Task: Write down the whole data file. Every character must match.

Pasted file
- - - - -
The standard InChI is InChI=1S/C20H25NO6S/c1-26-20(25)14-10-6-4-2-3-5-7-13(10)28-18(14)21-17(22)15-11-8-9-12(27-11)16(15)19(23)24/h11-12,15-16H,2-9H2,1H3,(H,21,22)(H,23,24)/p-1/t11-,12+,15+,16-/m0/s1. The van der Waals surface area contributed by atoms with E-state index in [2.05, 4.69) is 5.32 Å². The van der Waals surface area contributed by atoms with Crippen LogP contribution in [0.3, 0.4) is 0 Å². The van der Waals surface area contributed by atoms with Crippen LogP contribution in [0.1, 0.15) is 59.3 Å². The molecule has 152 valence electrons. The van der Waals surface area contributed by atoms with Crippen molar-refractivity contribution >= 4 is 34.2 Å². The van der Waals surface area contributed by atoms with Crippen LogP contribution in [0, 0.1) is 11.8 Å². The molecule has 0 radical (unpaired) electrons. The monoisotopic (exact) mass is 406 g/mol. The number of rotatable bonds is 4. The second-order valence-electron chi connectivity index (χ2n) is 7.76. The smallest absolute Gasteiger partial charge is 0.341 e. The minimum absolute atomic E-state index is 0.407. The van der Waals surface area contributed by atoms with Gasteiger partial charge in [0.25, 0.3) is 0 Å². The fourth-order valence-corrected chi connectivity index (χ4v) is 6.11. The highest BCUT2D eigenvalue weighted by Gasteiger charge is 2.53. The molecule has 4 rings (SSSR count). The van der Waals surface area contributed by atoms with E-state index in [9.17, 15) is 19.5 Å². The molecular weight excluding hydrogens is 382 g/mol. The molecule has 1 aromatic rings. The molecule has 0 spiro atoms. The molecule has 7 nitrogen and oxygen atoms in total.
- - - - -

The standard InChI is InChI=1S/C20H25NO6S/c1-26-20(25)14-10-6-4-2-3-5-7-13(10)28-18(14)21-17(22)15-11-8-9-12(27-11)16(15)19(23)24/h11-12,15-16H,2-9H2,1H3,(H,21,22)(H,23,24)/p-1/t11-,12+,15+,16-/m0/s1. The van der Waals surface area contributed by atoms with E-state index in [2.05, 4.69) is 5.32 Å². The van der Waals surface area contributed by atoms with Crippen LogP contribution in [0.3, 0.4) is 0 Å². The van der Waals surface area contributed by atoms with Crippen LogP contribution in [0.1, 0.15) is 59.3 Å². The molecule has 152 valence electrons. The van der Waals surface area contributed by atoms with Crippen molar-refractivity contribution >= 4 is 34.2 Å². The van der Waals surface area contributed by atoms with Crippen LogP contribution in [0, 0.1) is 11.8 Å². The molecule has 0 radical (unpaired) electrons. The monoisotopic (exact) mass is 406 g/mol. The number of rotatable bonds is 4. The second-order valence-electron chi connectivity index (χ2n) is 7.76. The smallest absolute Gasteiger partial charge is 0.341 e. The minimum absolute atomic E-state index is 0.407. The van der Waals surface area contributed by atoms with Gasteiger partial charge in [0.25, 0.3) is 0 Å². The fourth-order valence-corrected chi connectivity index (χ4v) is 6.11. The highest BCUT2D eigenvalue weighted by Gasteiger charge is 2.53. The molecule has 4 rings (SSSR count). The van der Waals surface area contributed by atoms with E-state index in [9.17, 15) is 19.5 Å². The molecular weight excluding hydrogens is 382 g/mol. The molecule has 1 aromatic rings. The molecule has 0 spiro atoms. The molecule has 7 nitrogen and oxygen atoms in total.